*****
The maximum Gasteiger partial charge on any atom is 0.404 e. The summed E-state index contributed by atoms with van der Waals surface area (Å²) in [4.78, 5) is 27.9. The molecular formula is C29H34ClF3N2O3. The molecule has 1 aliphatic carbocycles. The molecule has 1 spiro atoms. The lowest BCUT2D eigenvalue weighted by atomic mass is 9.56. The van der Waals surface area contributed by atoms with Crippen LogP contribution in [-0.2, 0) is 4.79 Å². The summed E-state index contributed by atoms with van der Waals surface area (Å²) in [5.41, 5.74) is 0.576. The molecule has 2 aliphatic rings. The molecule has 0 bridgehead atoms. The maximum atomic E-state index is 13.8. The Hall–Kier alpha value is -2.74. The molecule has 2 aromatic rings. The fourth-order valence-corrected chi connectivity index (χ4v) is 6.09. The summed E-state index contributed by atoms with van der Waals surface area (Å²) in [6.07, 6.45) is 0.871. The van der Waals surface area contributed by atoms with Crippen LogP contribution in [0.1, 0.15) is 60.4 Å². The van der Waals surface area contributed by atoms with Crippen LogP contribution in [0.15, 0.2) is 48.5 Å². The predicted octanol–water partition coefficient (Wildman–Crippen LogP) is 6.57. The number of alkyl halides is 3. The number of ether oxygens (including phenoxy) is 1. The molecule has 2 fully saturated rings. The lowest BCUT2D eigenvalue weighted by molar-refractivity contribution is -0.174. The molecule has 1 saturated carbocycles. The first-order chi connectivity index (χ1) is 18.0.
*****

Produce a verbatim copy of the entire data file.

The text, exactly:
The maximum Gasteiger partial charge on any atom is 0.404 e. The summed E-state index contributed by atoms with van der Waals surface area (Å²) in [4.78, 5) is 27.9. The molecular formula is C29H34ClF3N2O3. The molecule has 1 aliphatic carbocycles. The molecule has 1 spiro atoms. The lowest BCUT2D eigenvalue weighted by atomic mass is 9.56. The van der Waals surface area contributed by atoms with Crippen LogP contribution in [-0.2, 0) is 4.79 Å². The summed E-state index contributed by atoms with van der Waals surface area (Å²) in [5.41, 5.74) is 0.576. The molecule has 2 aliphatic rings. The molecule has 0 bridgehead atoms. The maximum atomic E-state index is 13.8. The Hall–Kier alpha value is -2.74. The molecule has 2 aromatic rings. The fourth-order valence-corrected chi connectivity index (χ4v) is 6.09. The summed E-state index contributed by atoms with van der Waals surface area (Å²) in [6.07, 6.45) is 0.871. The van der Waals surface area contributed by atoms with Crippen LogP contribution in [0.1, 0.15) is 60.4 Å². The van der Waals surface area contributed by atoms with Crippen LogP contribution in [0.15, 0.2) is 48.5 Å². The predicted octanol–water partition coefficient (Wildman–Crippen LogP) is 6.57. The number of alkyl halides is 3. The number of ether oxygens (including phenoxy) is 1. The molecule has 2 fully saturated rings. The lowest BCUT2D eigenvalue weighted by molar-refractivity contribution is -0.174. The molecule has 1 saturated carbocycles. The first-order chi connectivity index (χ1) is 18.0.